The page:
September 25, 2020


Public Health England (PHE) figures show that 9.9 of people in London were found to have antibodies compared to 4.7 per cent in North East England and 6.5 per cent in Birmingham. This is down from an estimated 7.1 per cent earlier in the pandemic.

The figures are based on samples taken from blood donors in different parts of the UK.

Yvonne Doyle, Public Health England’s medical director, said earlier this week: “We reckon that, over the peak, we had in London about 16 percent of the population showing that they had antibodies.

“This is dropping off now, and it’s now much lower than that. Overall, between six and 10 per cent of the population are showing those kind of antibodies as we do our regular seroprevalence testing.”

It comes after a recent study showed that scientists managed to isolate antibodies from COVID-19 patients which are among the most potent in neutralising coronavirus.

 

It comes after a recent study showed that scientists managed to isolate antibodies from COVID-19 patients which are among the most potent in neutralising coronavirus.

The study showed that these antibodies could be produced in large quantities by pharmaceutical companies to treat patients, especially early in the course of infection.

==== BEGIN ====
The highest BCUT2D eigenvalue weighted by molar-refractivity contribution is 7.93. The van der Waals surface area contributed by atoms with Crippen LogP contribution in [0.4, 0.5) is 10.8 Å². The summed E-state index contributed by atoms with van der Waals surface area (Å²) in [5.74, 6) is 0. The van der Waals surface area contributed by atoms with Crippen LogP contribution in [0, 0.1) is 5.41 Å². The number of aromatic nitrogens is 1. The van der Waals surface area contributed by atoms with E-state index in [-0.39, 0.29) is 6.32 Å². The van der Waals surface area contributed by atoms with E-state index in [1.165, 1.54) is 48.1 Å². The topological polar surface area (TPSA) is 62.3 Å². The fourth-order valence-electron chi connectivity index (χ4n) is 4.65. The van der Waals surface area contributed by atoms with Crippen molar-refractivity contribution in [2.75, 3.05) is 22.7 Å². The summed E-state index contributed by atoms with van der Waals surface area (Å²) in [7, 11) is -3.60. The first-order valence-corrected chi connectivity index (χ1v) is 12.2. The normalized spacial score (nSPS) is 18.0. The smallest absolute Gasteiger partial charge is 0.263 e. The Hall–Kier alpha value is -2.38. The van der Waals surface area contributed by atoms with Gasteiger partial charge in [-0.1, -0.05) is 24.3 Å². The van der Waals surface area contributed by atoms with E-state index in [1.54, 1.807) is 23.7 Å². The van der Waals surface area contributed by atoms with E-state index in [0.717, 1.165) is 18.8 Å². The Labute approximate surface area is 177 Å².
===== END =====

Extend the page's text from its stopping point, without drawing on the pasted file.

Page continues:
They can also be used to prevent infection, particularly in the elderly, the scientists say.

The study, published in Nature, reports that researchers have confirmed the purified, strongly neutralising antibodies provide significant protection from SARS-CoV-2 infection in hamsters.

David Ho, scientific director of the Aaron Diamond Aids Research Centre and professor of medicine at Columbia University Vagelos College of Physicians and Surgeons, directed the study.

He said: “We now have a collection of antibodies that’s more potent and diverse compared to other antibodies that have been found so far, and they are ready to be developed into treatments.”

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8am update: Fightback over Government’s Spain quarantine plan 

Consumer rights and travel groups have criticised the Government after it moved suddenly to re-impose quarantine restrictions on those returning from Spain.

Ministers announced on Saturday that holidaymakers who had not returned from Spain and its islands by midnight would be forced to quarantine for 14 days after COVID-19 second wave fears saw the European country struck off the UK’s safe list.

But questions have been asked about why the so-called “travel corridor” with the UK’s most popular holiday destination was suspended with little notice, with the sudden turn of events catching out even Transport Secretary Grant Shapps, who is currently in Spain for his summer break.

Mr Shapps, whose department formally announced the rule change, had to dial in from Spain to discuss altering the guidance with Health Secretary Matt Hancock and Cabinet Office minister Michael Gove.



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